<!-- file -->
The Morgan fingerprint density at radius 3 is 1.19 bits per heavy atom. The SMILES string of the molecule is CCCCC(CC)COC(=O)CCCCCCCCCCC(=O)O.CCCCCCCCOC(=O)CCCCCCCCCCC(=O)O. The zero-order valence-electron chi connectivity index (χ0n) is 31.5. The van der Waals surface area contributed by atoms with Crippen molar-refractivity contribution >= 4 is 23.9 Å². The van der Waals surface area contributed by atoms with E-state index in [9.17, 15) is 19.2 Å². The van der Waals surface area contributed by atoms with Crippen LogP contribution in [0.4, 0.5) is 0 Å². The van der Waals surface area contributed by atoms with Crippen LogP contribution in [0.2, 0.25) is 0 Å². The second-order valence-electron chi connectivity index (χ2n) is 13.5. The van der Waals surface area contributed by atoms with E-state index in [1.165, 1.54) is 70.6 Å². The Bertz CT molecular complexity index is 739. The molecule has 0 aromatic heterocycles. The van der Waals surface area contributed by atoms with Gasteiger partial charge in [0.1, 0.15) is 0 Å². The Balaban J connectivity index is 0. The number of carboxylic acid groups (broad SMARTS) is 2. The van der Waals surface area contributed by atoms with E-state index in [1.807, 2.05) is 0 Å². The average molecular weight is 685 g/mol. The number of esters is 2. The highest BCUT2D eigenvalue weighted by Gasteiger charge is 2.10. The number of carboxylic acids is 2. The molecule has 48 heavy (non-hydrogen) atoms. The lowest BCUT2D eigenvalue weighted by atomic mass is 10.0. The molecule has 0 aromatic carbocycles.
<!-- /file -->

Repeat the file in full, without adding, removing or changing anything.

The Morgan fingerprint density at radius 3 is 1.19 bits per heavy atom. The SMILES string of the molecule is CCCCC(CC)COC(=O)CCCCCCCCCCC(=O)O.CCCCCCCCOC(=O)CCCCCCCCCCC(=O)O. The zero-order valence-electron chi connectivity index (χ0n) is 31.5. The van der Waals surface area contributed by atoms with Crippen molar-refractivity contribution >= 4 is 23.9 Å². The van der Waals surface area contributed by atoms with E-state index in [9.17, 15) is 19.2 Å². The van der Waals surface area contributed by atoms with Crippen LogP contribution in [0.4, 0.5) is 0 Å². The van der Waals surface area contributed by atoms with Crippen LogP contribution in [0.2, 0.25) is 0 Å². The second-order valence-electron chi connectivity index (χ2n) is 13.5. The van der Waals surface area contributed by atoms with E-state index in [1.165, 1.54) is 70.6 Å². The Bertz CT molecular complexity index is 739. The molecule has 0 aromatic heterocycles. The van der Waals surface area contributed by atoms with Gasteiger partial charge in [0.1, 0.15) is 0 Å². The Balaban J connectivity index is 0. The number of carboxylic acid groups (broad SMARTS) is 2. The van der Waals surface area contributed by atoms with E-state index in [1.807, 2.05) is 0 Å². The average molecular weight is 685 g/mol. The number of esters is 2. The highest BCUT2D eigenvalue weighted by Gasteiger charge is 2.10. The number of carboxylic acids is 2. The molecule has 48 heavy (non-hydrogen) atoms. The lowest BCUT2D eigenvalue weighted by atomic mass is 10.0. The molecule has 0 aromatic carbocycles.